She grunted and left the room, the twins right behind her. The doctor set his bag down by the bed and began pacing back and forth. He was a tall man with a slight paunch, revealing a lack of exercise. His angular face, grey-streaked hair and searching eyes made people pay attention to him. Apollinaire was barely forty, but moved like someone twice his age.

“Tell me.”

“Tell you what?”

“How you got hurt.”

Nicéphore made like he wanted to change positions in bed, to buy some time to think.

“Is it serious?”

“You’re lucky. He missed your jugular.”

An icy silence followed. Nicéphore scratched his head. His bare torso, smooth and lean, glistened under the white ceiling light.

“Marcella was right. It was Wilson. But it was an accident! He didn’t really mean to. We’d had a few beers in that rat hole on Dundas.” Nicéphore stopped abruptly. “You know Wilson?”

“Vaguely. He’s the guy from Nova Scotia, right?

“Yeah, that’s him. We were horsing around as usual.”

“And?”

“That idiot, Marcella. She can’t keep her mouth shut for two seconds.”

“I would’ve asked you what happened anyway.”

This was not true: Apollinaire was trying to defend Marcella. He preferred not to get involved in Nicéphore’s affairs. The man was too violent. And how could he help him? Certainly not by going to the police. Treating someone when you don’t have a medical licence is a serious offence.

“Go on. Then what happened?”

Nicéphore looked at the doctor’s stern face. He didn’t like the man much. He suspected the doctor was after his wife and he was unsure about his past. Rumours had spread that Apollinaire’s hands were “unclean,” that he had collaborated with the bloody dictatorship back in Africa. Nicéphore wasn’t afraid, but he thought it better to cooperate in case the rumours were true.

“I don’t know. I think I owe him some money or something. We’d had a few beers.”

“Was he the one who pulled the knife?”

“Yeah. A long, sharp thing. I didn’t see it coming. I was on the floor in two seconds, bleeding. And Wilson had vanished. I wasn’t gonna wait for the cops!”

“You should’ve.”

“Don’t tell me. . . Look, Wilson’s a friend. Besides, it’s too late now. If I go to the cops, they’ll ask me who fixed me up.”

The doctor didn’t appreciate that last comment. “Let me give you some friendly advice. Keep your mouth shut when you’re drinking.”

Nicéphore didn’t answer. He closed his eyes as if wanting to sleep. Apollinaire left the room and found Marcella in the kitchen.

“Here, this is for your family,” she said, handing the doctor a plastic bag containing a huge frozen chicken. He politely declined. He never accepted anything. He didn’t treat people for gain; he did it out of necessity. He still needed to feel like a doctor. After all, it was his profession. Without it, he was nothing. Nobody.

Marcella gave Apollinaire a conspiratorial look. “Meet me behind the building. I have to talk to you.”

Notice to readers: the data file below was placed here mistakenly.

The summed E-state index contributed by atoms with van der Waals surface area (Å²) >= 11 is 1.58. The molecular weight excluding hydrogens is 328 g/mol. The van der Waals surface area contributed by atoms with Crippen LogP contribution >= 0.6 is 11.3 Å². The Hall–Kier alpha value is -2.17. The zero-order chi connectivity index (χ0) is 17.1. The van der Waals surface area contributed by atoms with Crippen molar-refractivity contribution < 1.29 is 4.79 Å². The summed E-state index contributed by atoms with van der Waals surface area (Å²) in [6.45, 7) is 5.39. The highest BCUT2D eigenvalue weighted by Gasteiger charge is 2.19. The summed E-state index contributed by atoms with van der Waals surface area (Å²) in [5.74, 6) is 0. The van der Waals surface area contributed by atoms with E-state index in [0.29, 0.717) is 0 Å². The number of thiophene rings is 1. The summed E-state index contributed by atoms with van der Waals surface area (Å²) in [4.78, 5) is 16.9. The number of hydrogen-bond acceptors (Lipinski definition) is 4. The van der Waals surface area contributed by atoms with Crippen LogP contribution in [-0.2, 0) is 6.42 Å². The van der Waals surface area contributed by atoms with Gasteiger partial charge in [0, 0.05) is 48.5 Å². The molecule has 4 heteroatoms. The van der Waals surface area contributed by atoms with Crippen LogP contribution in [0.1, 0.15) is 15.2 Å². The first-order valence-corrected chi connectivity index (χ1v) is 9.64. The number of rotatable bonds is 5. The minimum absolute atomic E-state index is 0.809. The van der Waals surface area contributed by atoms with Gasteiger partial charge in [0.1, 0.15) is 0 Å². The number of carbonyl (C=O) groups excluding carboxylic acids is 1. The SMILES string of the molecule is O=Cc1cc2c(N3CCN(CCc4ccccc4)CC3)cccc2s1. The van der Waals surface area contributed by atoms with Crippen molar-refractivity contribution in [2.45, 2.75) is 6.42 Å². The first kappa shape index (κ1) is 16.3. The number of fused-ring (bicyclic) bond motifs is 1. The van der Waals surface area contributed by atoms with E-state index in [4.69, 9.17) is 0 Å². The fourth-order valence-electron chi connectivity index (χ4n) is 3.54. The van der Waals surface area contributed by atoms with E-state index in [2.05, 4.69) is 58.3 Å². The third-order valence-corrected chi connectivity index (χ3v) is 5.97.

He nodded.

Apollinaire waited shivering by the trash bins. He was wearing gloves, but his fingers were still numb. Exhaling deeply, he watched his breath dissipate into the night air. He knew what Marcella wanted to talk to him about: Nicéphore and how he treated her. He turned up his collar and stamped his feet. Despite the cold, the smell of garbage was foul. Marcella finally appeared carrying two bags of waste. The brown coat she was wearing must have been her husband’s because it was hanging so loosely. She tossed the bags into the bin and walked over to Apollinaire.

“I’m afraid. He’s started again.”

“Hitting you, you mean?”

“Yes.”

Her lips were quivering. Apollinaire wondered if it was the cold or fear.

“He comes home drunk every night and insults me in front of the kids. You have to help me—I don’t know what to do anymore.”

The doctor clenched his jaw in frustration and dug his hands into his pant pockets. Marcella brushed the tears from her cheeks.

“What about his promise?” he asked, referring to the anger management sessions Nicéphore had agreed to take.

“He hasn’t been going for the past week. He says he’s looking for work. What a joke! He’s just been drinking away the money I give him.”

“The money you give him?”

“Yeah, and if I don’t, he flies into a rage.”

“I’ll speak to him.”

“Not when he’s still got that much alcohol in his system. There’s no point.” Marcella shivered under her coat. “Talk to him when he’s sobered up. But don’t tell him we spoke. He’d be insanely jealous.”

“Don’t worry. He won’t find out. Go back in now. Otherwise he’ll be suspicious.”

He watched the young woman disappear into the darkness, sensing the defeat in her fragile figure. He’d met Marcella in Canada a few years earlier. She wasn’t a close friend but he felt obliged to help her. They were from the same village and Apollinaire knew what that meant to a woman like Marcella, so he tried not to disappoint her. He saw her struggling with a violent husband in a cold country, but he didn’t have the heart to tell her there was nothing he could do for her. Marcella had chosen him as her confidant, her lifeline. He could see the loneliness in the premature lines on her face and had to look down every time he felt like dismissing her. This woman, whom he eyed furtively now and then, was like a lost child in a schoolyard governed by rules she didn’t know. Marcella saw Apollinaire as a witness to her life, someone who could testify to where she was from, someone who knew that her life in the tropics had not been a mirage.

 


 

Originally published as “Il est tard Docteur Schweitzer,” from the novel Ce pays qui est le mien, by Didier Leclair.

Elaine Kennedy and Sheryl Curtis Elaine Kennedy and Sheryl Curtis have over 30 years’ experience as French-English translators and have taught translation at Concordia University. 

 Didier Leclair was born in Montreal to Rwandan parents, grew up in Africa and returned to Canada in 1987. Presently based in Toronto, he has written six, critically acclaimed novels. Ce pays qui est le mien, his second novel, was shortlisted for the Governor General’s Award in 2004.